• Increased Team Confidence: Project escalation increases the confidence of the project team by demonstrating that those higher up in the organization hear their concerns and can validate those problems by taking swift action.
  • Realignment with Project KPIs: Addressing problems in the project lifecycle quickly ensures that teams can realign the project back on track with essential KPIs, making it easier to refocus by prioritizing the most important steps that need to be taken to complete a project successfully.


  • Unclear Communication: When project escalation occurs, the quality of the communication that takes place between the project team and other stakeholders (internal or external) is the single best predictor of whether or not resolution efforts will succeed. When communication is poor, either because of miscommunication, misunderstandings, or uncertainty from either party, it can create major problems, making it much less likely that project escalation will lead to a positive outcome.
  • Slow Action: After a project manager has relayed their concerns to higher management, it’s up to them to take action. Oftentimes, delays occur in addressing the problems, either because of issues that are out of their control (such as the need for more personnel that takes time) or because of other contributing factors such as communication breakdowns or even technological errors. 
  • Disputes and Cultural Issues: Company culture can also greatly affect the outcome of project escalation. Some organizations might be resistant to address project escalation for any number of political or cultural reasons, which can lead to unnecessary friction and tension between project managers, executives, and higher-ups.
  • Threatening Team Independence: If teams develop too much of a dependence on higher management and stakeholders to solve project problems, they might lose a sense of independence that is crucial to their ability to solve problems independently and work to complete projects successfully. To succeed in the long run, project teams need to learn how to identify which issues can be solved autonomously vs. which issues warrant escalation to higher levels of management.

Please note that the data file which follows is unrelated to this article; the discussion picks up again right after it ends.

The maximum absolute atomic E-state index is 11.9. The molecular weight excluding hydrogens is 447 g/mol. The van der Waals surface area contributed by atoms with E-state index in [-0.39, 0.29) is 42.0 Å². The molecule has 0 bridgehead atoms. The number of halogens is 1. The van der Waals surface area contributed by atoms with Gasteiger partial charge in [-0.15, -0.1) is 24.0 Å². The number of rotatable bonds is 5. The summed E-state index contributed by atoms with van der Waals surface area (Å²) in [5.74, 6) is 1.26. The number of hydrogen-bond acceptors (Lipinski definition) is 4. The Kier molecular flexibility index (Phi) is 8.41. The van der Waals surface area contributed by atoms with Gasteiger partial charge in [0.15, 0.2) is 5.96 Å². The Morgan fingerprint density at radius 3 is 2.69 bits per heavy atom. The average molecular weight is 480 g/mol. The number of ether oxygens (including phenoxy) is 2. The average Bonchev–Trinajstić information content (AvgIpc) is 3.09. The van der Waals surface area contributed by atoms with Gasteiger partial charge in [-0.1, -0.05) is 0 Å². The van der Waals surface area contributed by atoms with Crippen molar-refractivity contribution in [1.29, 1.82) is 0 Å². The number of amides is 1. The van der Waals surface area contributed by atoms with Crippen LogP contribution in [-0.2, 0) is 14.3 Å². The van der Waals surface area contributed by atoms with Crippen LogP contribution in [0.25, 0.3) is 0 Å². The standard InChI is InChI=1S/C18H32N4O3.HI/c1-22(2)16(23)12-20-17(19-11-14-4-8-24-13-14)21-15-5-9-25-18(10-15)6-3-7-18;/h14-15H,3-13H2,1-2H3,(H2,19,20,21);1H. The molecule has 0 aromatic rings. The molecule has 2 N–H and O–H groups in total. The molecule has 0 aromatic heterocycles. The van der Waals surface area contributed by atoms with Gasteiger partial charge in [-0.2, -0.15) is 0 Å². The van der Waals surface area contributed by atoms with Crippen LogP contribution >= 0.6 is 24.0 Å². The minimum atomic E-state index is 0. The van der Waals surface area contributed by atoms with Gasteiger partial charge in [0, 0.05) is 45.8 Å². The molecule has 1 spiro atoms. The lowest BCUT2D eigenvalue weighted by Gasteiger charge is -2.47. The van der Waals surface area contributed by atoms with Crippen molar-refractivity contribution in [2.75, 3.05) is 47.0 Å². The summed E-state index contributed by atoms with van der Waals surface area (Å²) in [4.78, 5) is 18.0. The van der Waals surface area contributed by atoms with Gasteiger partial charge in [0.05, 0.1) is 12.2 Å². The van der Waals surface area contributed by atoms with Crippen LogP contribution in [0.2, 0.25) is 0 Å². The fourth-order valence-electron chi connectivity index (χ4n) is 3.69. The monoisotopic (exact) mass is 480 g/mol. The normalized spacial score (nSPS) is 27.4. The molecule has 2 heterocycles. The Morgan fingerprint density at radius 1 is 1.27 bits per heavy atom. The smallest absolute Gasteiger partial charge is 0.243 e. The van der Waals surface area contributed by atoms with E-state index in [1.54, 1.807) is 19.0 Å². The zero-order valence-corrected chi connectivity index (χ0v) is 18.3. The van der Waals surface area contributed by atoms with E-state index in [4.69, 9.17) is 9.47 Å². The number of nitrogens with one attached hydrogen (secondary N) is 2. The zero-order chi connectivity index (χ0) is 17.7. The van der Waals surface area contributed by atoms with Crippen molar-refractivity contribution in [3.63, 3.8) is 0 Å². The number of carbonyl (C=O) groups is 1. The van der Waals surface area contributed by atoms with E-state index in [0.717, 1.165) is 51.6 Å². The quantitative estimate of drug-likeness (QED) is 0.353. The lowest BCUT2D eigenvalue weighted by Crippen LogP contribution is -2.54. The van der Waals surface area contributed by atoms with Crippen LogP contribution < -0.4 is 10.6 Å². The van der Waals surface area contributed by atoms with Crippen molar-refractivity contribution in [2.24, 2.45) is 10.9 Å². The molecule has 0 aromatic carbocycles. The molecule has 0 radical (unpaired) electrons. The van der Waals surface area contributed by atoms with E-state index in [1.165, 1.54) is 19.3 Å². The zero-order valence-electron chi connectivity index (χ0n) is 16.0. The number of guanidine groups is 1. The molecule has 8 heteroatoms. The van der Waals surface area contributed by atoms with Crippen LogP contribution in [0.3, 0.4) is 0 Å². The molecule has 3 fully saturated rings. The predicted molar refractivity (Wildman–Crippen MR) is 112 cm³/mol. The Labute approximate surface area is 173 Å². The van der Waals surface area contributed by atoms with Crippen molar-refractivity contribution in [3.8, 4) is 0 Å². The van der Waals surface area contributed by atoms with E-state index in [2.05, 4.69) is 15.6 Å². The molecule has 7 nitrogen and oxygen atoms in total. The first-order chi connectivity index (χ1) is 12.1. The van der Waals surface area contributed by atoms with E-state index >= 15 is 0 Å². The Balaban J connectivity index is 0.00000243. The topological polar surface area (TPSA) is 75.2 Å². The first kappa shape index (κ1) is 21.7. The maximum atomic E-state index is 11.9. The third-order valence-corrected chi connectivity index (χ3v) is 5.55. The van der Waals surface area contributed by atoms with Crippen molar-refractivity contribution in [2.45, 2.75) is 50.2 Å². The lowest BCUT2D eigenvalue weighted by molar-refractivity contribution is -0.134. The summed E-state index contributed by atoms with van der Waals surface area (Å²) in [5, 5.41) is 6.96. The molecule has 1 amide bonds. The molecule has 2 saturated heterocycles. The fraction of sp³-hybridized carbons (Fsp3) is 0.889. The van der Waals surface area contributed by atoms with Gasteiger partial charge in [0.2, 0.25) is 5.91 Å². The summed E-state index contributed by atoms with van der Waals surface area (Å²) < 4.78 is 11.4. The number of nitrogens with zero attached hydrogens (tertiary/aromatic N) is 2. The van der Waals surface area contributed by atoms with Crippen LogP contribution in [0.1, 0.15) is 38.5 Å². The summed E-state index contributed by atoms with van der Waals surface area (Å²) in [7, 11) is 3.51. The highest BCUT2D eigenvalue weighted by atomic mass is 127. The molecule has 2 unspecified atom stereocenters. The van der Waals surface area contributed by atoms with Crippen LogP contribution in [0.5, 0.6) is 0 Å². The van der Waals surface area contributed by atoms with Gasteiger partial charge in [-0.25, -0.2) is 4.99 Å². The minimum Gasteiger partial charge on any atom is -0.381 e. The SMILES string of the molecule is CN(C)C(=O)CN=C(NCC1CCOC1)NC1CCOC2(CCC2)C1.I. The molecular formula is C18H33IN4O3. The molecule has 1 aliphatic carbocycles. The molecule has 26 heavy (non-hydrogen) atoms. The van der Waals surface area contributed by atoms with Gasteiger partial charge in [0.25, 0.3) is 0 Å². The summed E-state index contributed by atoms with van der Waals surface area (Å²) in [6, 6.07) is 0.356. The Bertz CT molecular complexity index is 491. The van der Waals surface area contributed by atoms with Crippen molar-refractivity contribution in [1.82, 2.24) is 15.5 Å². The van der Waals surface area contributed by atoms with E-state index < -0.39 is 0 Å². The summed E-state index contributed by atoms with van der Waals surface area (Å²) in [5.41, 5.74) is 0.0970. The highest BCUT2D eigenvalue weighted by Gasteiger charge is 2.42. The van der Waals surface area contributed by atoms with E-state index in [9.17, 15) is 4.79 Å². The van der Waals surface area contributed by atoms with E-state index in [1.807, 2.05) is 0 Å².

Any number of situations can justify project escalation, but making the call to escalate a project can be a tough choice for a project manager to make. In general, any situation that can cause major project disruptions, affect team morale, create budget issues, or threaten the overall success of the project should be escalated as soon as possible.

Project escalation can be intimidating to project managers because, simply put, no one ever wants to approach higher-ups and executives and report negative updates on a project. Younger or less experienced project managers, in particular, might lack the experience and confidence to escalate a project. Yet project escalation is crucial to managing projects successfully, and in the long run, it’s always better to address issues sooner rather than later.

While the best escalation practices are in some way dependent on your unique organization, whenever possible, escalation should take place through a face-to-face discussion, ideally through an in-person or virtual meeting. Many organizations rely heavily on emails as a means of project communication, but reply times can be slow, which delays any action toward addressing issues.